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"Don't you hate the "To Be Continued"s on TV? It's horrible when you sense the 'To Be Continued' coming. You know, you're watching the show, you're into the story. You know, there's like 5 minutes left and you realize 'Hey! They can't make it! Timmy's still stuck in the cave. There's no way they wrap this up in 5 minutes!'. I mean the whole reason you watch a TV show is because it ends. If I want a long, boring story with no point to it, I have my life. A comedian can't do that, see, I can't go 'a man walks into a bar with a pig under his arms. Can you come back next week?'"
A commonly seen caption at the end of serial installments, especially when there's a cliffhanger
. Like The End
, but not so final. Contrast To Be Continued Right Now
See also Previously On
Anime and Manga
つづく = tsuzuku = to be continued
- This is quite notable in old Anime and Toku shows. Some modern ones still do this!
- In current Toku, this has been changed. Kamen Rider shows a still of the last scene with borders that best reflect the current rider (For example, in Kamen Rider OOO, a rocky border with the Core Medals that Eiji currently has). Super Sentai has a line that replaced "Tsuzuku" with "After this CM, stay tuned for the next episode preview!" (or something like it), starting with Engine Sentai Go-Onger.
- Every episode of Outlaw Star would end with the words TO BE CONTINUED blasting onto the screen, one after the other. (The last episode did this, then followed it with an epilogue, which in turn ended with "SEE YOU AGAIN".)
- One Piece fans have grown to dread the show's famous TO BE CONTINUED card, which always seems to pop up abruptly at the most suspenseful possible moment. Sometimes this is lampshaded by having it actually be part of the episode, as in one ep where the crew is on a snowy mountain; at the end of the episode, the camera suddenly pulls away to reveal someone has inexplicably written "TO BE CONTINUED" in the snow.
- Lampshaded by Brook, who's telling his story to the Straw Hats, stopping briefly to declare "To be continued", only to be met with anger from Sanji.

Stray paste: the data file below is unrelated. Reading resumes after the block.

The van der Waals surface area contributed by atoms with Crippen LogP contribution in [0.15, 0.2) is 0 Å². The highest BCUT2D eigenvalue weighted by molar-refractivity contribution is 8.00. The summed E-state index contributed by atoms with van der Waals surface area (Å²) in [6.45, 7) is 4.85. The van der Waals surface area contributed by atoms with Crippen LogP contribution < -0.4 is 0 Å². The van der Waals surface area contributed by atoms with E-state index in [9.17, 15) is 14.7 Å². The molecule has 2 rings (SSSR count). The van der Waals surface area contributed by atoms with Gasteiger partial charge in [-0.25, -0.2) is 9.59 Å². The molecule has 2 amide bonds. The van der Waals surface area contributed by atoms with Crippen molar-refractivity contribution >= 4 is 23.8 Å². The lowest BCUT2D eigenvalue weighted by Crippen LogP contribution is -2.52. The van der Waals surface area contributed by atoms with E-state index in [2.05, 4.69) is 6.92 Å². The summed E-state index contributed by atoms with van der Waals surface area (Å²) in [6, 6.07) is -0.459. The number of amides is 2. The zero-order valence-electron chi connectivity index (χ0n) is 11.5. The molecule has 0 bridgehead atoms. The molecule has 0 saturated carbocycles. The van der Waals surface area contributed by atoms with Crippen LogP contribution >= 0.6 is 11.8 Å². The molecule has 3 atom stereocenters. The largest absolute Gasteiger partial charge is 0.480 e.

- Sometimes the card arrived in a unique way; for example, at the end of Episode 26, when Luffy used Gomu Gomu no Axe on the Baratie deck, "To Be Continued" was launched into the screen by the weaves created from the impact.
- Another creative one is in the Enies Lobby Arc as Luffy begins his siege on the World Government fortress. He knocks a few guards away before punching at the scene which segues into the "To Be Continued" screen.
- When the first half of the series was completed, rather than do the usual "To Be Continued" shot, the episode ended with "Go To New World◊".
- Pokémon. Every episode, and in English. Originally in all caps, it was changed to mixed case when the show shifted to widescreen.
- At the end of the last episode of every "series" in Japannote , it ends with "Next Time... A New Beginning!" instead.
- Edited out of most of the dub "Chronicles" episodes.
- The Mystery Dungeon special episodes also end this way, even though only the second one ("Time and Darkness") was continued (indirectly) by episode 3 ("Sky: Beyond Time and Darkness").
- Nearly every episode of Death Note ends in a black screen, an ominous "Tsuzuku" written in the lower-right.
- Eureka Seven featured Renton (along with Eureka during the second half) saying "To be continued" at the end of every episode, changing the effect based on the mood of the ending, so a cheerful episode would end with a happy exclamation and a sad one with a morose, doubtful murmur. The last episode finished with "The end!"
- There were a few exceptions, however:
- After Holland pounded Renton into a Heroic BSOD, the episode ended with the sound of Eureka slamming the door.
- After Renton takes out military KLFs and then realizing that actual people were piloting them, the episode ended with the sound of Renton puking all over the place.
- When Eureka finds out that Renton isn't on the Gekko, right after realizing she's in love with him...
Renton, I want to see you.
- The penultimate episode has only Renton saying "To Be Continued".
- In fact, the Japanese voice actors picked up the habit for the DVD commentaries. They finish off with "To be continued!" every time.
- Sequel Series Eureka Seven AO continues the tradition with new main character Ao saying the "To be continued" line. Like Renton, he has a different tone depending on the events of the episode. The first exception was in Episode 14, where the only thing heard was the crackling fire from Naru's attack. The second was in Episode 19 which ended with the sound of the Quartz exploding from Christophe's Heroic Sacrifice. The third was in Episode 22, due to the episode's unique ending that replaced the normal credits animation.